The Martian: perseverance and potatoes

The-Martian-viral-teaser

I don’t think I fit the conventional geek mould, but I have to admit that I am partial to a space thriller – or at least those that seem vaguely believable and fact-based. I am also partial to Matt Damon and his square nose (who else could make me love a film as cheesy and Americanised as We Bought A Zoo?). Perhaps this combination is why, despite mixed reviews from others, I enjoyed The Martian so much. Unlike space epics such as Prometheus or Star Wars, The Martian is primarily a film about human perseverance and innovation in the push for survival – that just happens to be based on Mars. No intimidating alien cathedrals, no flashy light sticks… more potatoes and 80’s dance music.

Matt’s character, Mark, is left for dead on the first manned mission to Mars, when a freak storm necessitates an emergency evacuation for his team. Impaled by an aerial, he finds himself alone, with only their space bungalow and the rations contained within. His future is dependent on overcoming the obstacles of oxygen generation, water supply, and food source, not to mention finding a means to communicate with Earth, 50 million miles away. He must find a way to get home, and a way to survive until then (up to 4 years, given the time needed for a spaceship to return).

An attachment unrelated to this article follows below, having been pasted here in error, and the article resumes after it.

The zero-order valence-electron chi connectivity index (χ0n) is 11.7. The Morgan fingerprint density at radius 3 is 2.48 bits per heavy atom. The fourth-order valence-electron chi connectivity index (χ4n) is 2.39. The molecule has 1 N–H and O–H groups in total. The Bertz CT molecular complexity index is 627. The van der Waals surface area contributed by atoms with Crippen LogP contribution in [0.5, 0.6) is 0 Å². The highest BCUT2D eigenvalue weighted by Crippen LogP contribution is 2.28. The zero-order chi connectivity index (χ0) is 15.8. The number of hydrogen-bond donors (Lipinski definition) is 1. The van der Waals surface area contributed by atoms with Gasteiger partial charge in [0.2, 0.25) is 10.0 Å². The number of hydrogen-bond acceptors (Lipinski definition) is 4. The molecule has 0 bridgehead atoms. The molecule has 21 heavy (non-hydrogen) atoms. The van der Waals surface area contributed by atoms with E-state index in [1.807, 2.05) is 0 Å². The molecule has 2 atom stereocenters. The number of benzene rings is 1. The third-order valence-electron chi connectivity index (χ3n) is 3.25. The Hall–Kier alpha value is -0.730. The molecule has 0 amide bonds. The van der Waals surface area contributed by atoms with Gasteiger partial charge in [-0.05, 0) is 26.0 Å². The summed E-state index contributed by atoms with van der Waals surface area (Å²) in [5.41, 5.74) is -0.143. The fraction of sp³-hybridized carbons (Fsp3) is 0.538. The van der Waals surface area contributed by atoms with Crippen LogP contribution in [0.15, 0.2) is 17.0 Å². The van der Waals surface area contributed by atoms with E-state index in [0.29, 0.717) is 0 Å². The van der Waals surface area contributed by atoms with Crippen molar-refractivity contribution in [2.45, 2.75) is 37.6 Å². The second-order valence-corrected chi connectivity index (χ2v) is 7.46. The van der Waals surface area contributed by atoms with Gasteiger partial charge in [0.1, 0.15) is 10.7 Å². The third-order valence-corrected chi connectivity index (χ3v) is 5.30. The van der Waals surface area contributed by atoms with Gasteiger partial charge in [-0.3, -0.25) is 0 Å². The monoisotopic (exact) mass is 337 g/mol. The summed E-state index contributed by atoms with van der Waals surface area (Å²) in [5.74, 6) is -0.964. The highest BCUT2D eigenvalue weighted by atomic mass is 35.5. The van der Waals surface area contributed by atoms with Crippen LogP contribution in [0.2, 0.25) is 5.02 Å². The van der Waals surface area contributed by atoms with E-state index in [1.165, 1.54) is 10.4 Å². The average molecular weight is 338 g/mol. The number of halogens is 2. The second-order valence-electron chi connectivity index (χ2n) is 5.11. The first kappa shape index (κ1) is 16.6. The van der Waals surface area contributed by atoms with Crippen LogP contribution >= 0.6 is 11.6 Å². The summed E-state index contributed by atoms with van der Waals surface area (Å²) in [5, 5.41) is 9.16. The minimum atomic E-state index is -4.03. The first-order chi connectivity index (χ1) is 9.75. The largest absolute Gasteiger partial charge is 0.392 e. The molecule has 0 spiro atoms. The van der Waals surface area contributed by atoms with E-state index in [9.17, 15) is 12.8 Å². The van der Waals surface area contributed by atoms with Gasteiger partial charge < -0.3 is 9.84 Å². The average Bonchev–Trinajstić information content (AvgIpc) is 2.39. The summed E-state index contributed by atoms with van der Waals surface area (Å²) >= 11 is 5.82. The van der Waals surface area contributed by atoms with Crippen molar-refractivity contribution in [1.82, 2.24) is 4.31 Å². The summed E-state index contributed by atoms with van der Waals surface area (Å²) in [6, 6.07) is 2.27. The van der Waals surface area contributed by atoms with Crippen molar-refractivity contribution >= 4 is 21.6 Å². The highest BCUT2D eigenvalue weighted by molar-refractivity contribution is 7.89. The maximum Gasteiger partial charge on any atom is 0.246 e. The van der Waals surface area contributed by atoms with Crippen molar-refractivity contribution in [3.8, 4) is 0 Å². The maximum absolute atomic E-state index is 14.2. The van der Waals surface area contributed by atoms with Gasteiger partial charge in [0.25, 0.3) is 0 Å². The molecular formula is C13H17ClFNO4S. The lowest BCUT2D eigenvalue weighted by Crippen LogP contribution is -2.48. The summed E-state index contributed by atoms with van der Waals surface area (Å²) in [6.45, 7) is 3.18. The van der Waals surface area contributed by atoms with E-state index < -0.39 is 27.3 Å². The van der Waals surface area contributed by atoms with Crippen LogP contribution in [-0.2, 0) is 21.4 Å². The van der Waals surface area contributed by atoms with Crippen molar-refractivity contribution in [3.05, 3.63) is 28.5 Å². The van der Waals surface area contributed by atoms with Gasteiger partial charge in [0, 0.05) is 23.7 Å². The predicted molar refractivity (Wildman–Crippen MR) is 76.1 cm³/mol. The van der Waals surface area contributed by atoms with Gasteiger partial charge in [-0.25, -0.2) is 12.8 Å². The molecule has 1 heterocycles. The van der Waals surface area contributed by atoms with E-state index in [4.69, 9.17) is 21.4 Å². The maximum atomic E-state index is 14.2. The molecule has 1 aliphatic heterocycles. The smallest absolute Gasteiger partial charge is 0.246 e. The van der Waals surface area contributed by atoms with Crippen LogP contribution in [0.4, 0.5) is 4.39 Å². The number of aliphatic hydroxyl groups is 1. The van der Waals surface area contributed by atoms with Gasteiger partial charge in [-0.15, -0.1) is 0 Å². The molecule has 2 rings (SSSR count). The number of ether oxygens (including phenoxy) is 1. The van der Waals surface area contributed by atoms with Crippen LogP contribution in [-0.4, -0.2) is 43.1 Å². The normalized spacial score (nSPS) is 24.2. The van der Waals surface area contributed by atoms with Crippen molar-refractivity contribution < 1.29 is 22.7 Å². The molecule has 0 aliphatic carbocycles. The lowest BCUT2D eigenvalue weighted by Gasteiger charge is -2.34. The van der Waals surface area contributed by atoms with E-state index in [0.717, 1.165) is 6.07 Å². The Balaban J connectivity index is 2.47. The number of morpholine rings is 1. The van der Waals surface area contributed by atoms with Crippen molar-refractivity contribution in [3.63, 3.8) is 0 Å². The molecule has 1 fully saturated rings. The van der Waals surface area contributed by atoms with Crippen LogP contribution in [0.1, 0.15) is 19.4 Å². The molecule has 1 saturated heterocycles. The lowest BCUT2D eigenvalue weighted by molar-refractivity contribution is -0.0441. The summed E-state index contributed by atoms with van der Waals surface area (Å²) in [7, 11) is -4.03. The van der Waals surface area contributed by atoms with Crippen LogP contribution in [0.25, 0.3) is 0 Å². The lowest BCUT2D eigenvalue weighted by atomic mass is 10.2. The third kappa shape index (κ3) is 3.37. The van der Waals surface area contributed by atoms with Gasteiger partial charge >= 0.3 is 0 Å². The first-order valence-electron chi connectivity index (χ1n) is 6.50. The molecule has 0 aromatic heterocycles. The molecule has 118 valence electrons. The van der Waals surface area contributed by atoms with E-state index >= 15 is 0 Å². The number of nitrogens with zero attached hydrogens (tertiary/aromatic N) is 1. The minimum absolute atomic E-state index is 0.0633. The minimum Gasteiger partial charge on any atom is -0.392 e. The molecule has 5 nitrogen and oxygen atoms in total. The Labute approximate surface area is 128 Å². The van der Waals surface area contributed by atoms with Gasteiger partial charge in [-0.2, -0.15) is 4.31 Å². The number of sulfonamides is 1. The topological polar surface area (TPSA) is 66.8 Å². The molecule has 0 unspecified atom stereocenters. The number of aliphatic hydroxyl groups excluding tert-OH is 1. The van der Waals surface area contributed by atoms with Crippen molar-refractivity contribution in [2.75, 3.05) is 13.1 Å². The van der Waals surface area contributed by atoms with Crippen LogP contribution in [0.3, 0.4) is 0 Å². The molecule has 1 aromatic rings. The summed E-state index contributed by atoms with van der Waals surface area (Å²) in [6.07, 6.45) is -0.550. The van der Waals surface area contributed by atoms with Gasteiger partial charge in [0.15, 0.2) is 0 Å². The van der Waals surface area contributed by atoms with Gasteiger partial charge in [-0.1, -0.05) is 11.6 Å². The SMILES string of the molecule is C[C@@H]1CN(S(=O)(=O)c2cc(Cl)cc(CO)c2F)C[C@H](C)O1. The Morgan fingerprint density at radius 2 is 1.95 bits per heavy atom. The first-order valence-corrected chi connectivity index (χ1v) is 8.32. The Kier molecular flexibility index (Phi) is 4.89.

Far from the writers conjuring up some space-age technology to magic away these problems, instead good old-fashioned logic and science are applied. In a somewhat bleak situation, Mark’s humour and optimism turn this into an uplifting story than a gruelling tale of survival. While this may seem far-fetched, this attitude and approach to working through problems actually echoed an interview I had happened to tune into recently, on the podcast Death, Sex and Money, where widower Dr. Jonathan Clark discussed his life post the tragic death of his wife, astronaut Dr. Laurel Clark. While not an astronaut himself, he worked in risk management with NASA (even assisting on the investigation of the disaster that killed his wife). Employing a similar mentality himself, he explains how astronauts are chosen for their ability to stay calm in panic-worthy situations, and tackle problems just in this manner – step-by-step until a solution is found, rather than becoming overwhelmed.

While there are certainly some gut-wrenching moments in the film, there are also eye-opening ones. In one thoughtful scene, Mark dwells on the fact that he is “the first person to be alone on an entire planet”… beyond the camp “everywhere I go, I’m the first”. For a daydreamer like me, these unlikely yet believable scenarios are the type I enjoy exploring – “imagine if…. what would you do… how would you feel… ?”.

I’ll tell you one thing I would have done – rationed the ketchup better.

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